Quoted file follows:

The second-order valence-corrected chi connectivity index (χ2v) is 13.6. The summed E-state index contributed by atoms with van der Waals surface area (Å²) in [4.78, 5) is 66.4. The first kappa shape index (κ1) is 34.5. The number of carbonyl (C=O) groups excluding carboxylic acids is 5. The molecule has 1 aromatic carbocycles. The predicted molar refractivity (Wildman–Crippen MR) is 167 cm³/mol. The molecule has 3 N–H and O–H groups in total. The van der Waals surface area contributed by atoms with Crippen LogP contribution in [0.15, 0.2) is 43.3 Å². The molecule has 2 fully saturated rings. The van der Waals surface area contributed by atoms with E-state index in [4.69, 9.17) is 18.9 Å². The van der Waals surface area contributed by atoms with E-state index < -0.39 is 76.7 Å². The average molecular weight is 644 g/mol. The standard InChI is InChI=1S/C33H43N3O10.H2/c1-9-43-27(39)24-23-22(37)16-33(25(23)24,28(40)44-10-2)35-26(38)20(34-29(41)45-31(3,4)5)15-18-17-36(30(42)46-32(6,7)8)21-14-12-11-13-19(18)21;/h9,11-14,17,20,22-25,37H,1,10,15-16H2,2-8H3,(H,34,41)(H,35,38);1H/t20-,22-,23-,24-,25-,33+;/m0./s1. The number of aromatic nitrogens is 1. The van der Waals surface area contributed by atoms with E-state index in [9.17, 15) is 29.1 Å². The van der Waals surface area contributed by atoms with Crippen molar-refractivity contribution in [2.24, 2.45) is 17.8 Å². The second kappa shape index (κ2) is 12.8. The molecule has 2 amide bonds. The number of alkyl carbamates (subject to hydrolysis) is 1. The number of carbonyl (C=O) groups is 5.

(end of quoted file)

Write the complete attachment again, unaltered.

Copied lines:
The second-order valence-corrected chi connectivity index (χ2v) is 13.6. The summed E-state index contributed by atoms with van der Waals surface area (Å²) in [4.78, 5) is 66.4. The first kappa shape index (κ1) is 34.5. The number of carbonyl (C=O) groups excluding carboxylic acids is 5. The molecule has 1 aromatic carbocycles. The predicted molar refractivity (Wildman–Crippen MR) is 167 cm³/mol. The molecule has 3 N–H and O–H groups in total. The van der Waals surface area contributed by atoms with Crippen LogP contribution in [0.15, 0.2) is 43.3 Å². The molecule has 2 fully saturated rings. The van der Waals surface area contributed by atoms with E-state index in [4.69, 9.17) is 18.9 Å². The van der Waals surface area contributed by atoms with E-state index < -0.39 is 76.7 Å². The average molecular weight is 644 g/mol. The standard InChI is InChI=1S/C33H43N3O10.H2/c1-9-43-27(39)24-23-22(37)16-33(25(23)24,28(40)44-10-2)35-26(38)20(34-29(41)45-31(3,4)5)15-18-17-36(30(42)46-32(6,7)8)21-14-12-11-13-19(18)21;/h9,11-14,17,20,22-25,37H,1,10,15-16H2,2-8H3,(H,34,41)(H,35,38);1H/t20-,22-,23-,24-,25-,33+;/m0./s1. The number of aromatic nitrogens is 1. The van der Waals surface area contributed by atoms with E-state index in [9.17, 15) is 29.1 Å². The van der Waals surface area contributed by atoms with Crippen molar-refractivity contribution in [2.24, 2.45) is 17.8 Å². The second kappa shape index (κ2) is 12.8. The molecule has 2 amide bonds. The number of alkyl carbamates (subject to hydrolysis) is 1. The number of carbonyl (C=O) groups is 5.